SPOTLIGHT ON: VALDORA
11 games. I have too many games to play each year so quality games sometimes languish on the shelves through no fault of their own. This week we came back to Valdora, reminding me how good it was. I’ve picked it here, not because of anything astonishing, but to highlight how enjoyable it can be to come back to a game after a long wait and re-discover it almost as if it were fresh and new. It’s a pick up and deliver game that solves a few of the genre’s problems. Most money is replaced with most VPs and it introduces a strategic element on how to acquire VPs – specialisation in one colour vs generalisation over many colours, together with simple vs complex deliveries. Instead of just picking the best contracts, you’re faced with decisions on whether to pursue your strategy when the board isn’t helping or sacrifice it for easier but short term gains. It also solves the “long haul” issue – when most money requires multiple turns doing nothing but moving from one end of the map to the other. Here, the map is navigable in two turns, allowing the focus to remain on the core delivery and VP acquisition aspects. On the downside, it’s pretty themeless (faceless gems to nameless places) and the map is perhaps too constrained, both of which reduce the sense of delivery satisfaction. But the game runs fast, turns are pacey, it’s all done in 60 minutes or less, generates some tension along the way, and provides a pleasant experience that we’ve enjoyed coming back to.
Thoughts of other Opinionated Gamers:
Mark Jackson: Flamme Rouge manages to capture cycling quite nicely… and the Peloton expansion adds more players and some nice twists terrain-wise.
Orongo was a nice game, but the components made it more difficult to play than it needed to be.
I like Quest for El Dorado a bit more than Patrick… most of our games have had tense finishes and different board layouts demand different kinds of decks, which I like.
Matt Carlson: I’ve played quite a bit of Ganz Schon Clever lately and still enjoy it. I have to admit almost all the plays were 2p, so that greatly affects the length of the game. I worry about whether a particular strategy is favored (I alway seems to get 20 pts and only 20 pts in yellow) , but I’ve not given up. My one play of Quest of El Dorado was fun, and came down to the draw in the last two turns. I found my deckbuilding to still be relevant until almost the end. I still found the endgame captivating as I was watching if my deck would pan out with the correct draws. Spirit Island was a great find for me. I played my first game in March and was amazed how many of my buttons it pushed. I like co-ops, varied special powers (and game variability), and deckbuilding – all of which are present. Its main fault lies in its complexity. The game is a brain burner within one’s own domain and just gets worse when you try to coordinate elsewhere. The complexity requires a certain level of gaming experience to play, so that limits the situations where I can get it to the table. It also affects the game length, which is fine but can get a bit long if players start to get AP problems. Oh, and the sheer number of “expansion” options is almost overwhelming. It’s nice they’re there but I have only dipped my toe into just a few of them since they pretty much require gamers experienced with the base game. Right now, Spirit Island sits in the “would love to get it to the table” pile, with hope that I could play with some of the non-basic additions.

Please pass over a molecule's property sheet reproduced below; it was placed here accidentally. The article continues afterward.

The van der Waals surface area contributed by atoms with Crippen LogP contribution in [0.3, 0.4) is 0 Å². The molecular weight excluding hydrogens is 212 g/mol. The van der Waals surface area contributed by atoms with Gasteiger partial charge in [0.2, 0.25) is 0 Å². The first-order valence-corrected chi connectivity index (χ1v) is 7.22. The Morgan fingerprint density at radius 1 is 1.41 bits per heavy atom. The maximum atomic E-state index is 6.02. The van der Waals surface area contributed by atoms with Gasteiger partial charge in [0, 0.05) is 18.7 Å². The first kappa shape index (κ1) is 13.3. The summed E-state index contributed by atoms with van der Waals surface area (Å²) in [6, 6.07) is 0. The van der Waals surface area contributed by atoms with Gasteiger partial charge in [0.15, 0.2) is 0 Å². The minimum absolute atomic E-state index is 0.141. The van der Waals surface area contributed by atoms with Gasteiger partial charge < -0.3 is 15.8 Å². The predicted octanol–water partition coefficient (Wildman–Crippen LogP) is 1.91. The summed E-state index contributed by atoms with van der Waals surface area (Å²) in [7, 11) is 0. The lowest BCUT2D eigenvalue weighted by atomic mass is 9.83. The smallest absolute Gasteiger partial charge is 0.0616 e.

Joe Huber: Flamme Rouge was, for me, an excellent example of a 7 worth exploring a few times only to find out that – it’s a 7 rating for me. Not bad, at all, would play – won’t buy. Ganz schön clever, in contrast, I’m picking up after three plays to dig in a bit deeper. Won’t necessarily result in it placing any higher, but – I’m curious to find out. I have similar net opinions about Nusfjord and El Dorado to Patrick, but Spirit Island – well, by the end of my one play, I was rooting for the natives to be wiped out, which is probably not what the designer was looking for…
Jonathan Franklin: I really like Valdora and am glad it got a spotlight. I have not played it in a while and was happy to find a new home for my Africana. I am not sure why I prefer Valdora so much more, other than finding the paths in Africana to be counter-intuitive and that its edges were smoothed down a bit too much.
Space Base is a game I will be fine never playing again. I don’t see much to it that makes me want to try it again independent of any claimed balance issues, but I also would not run away screaming.
I liked El Dorado more than you did, but also think of it more as a base game and hope that the expansions bring more to it and might elevate it. I am also a sucker for adventure themed games and those with predominantly blue/green boards. Also, it reminds me of the platters in Mississippi Queen and Black Rose, which I remember fondly, but have not sought out in ten years.
I won’t be seeking out Spirit Island, but really liked one aspect of it. It is a co-op where each player has a sector they are effectively responsible for. This means you can handle things in your sector without tons of communication, but if you need help, it is easy to reach out and see if others can help you. This made it more fun than a co-op where you can zone out and the game goes on without you.
Fraser: The only one of these I have tried is Nusfjord and only once or twice, it is definitely on the play it more often list.